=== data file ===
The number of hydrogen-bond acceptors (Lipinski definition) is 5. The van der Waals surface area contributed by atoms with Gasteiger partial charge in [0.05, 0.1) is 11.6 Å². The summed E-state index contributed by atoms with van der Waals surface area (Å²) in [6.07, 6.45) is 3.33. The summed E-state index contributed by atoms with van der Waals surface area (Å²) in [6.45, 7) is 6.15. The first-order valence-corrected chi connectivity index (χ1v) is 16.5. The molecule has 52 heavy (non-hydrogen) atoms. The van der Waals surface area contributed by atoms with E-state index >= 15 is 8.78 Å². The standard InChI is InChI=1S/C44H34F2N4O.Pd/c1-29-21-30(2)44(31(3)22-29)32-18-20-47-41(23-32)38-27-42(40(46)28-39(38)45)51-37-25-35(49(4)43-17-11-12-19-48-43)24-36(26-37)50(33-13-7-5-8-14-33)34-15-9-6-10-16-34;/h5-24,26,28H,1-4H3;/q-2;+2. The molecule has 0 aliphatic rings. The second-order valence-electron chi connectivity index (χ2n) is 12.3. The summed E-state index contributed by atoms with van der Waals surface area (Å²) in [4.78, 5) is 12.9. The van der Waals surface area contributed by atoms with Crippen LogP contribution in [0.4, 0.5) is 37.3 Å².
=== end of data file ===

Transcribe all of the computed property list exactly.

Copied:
The number of hydrogen-bond acceptors (Lipinski definition) is 5. The van der Waals surface area contributed by atoms with Gasteiger partial charge in [0.05, 0.1) is 11.6 Å². The summed E-state index contributed by atoms with van der Waals surface area (Å²) in [6.07, 6.45) is 3.33. The summed E-state index contributed by atoms with van der Waals surface area (Å²) in [6.45, 7) is 6.15. The first-order valence-corrected chi connectivity index (χ1v) is 16.5. The molecule has 52 heavy (non-hydrogen) atoms. The van der Waals surface area contributed by atoms with E-state index >= 15 is 8.78 Å². The standard InChI is InChI=1S/C44H34F2N4O.Pd/c1-29-21-30(2)44(31(3)22-29)32-18-20-47-41(23-32)38-27-42(40(46)28-39(38)45)51-37-25-35(49(4)43-17-11-12-19-48-43)24-36(26-37)50(33-13-7-5-8-14-33)34-15-9-6-10-16-34;/h5-24,26,28H,1-4H3;/q-2;+2. The molecule has 0 aliphatic rings. The second-order valence-electron chi connectivity index (χ2n) is 12.3. The summed E-state index contributed by atoms with van der Waals surface area (Å²) in [4.78, 5) is 12.9. The van der Waals surface area contributed by atoms with Crippen LogP contribution in [0.4, 0.5) is 37.3 Å².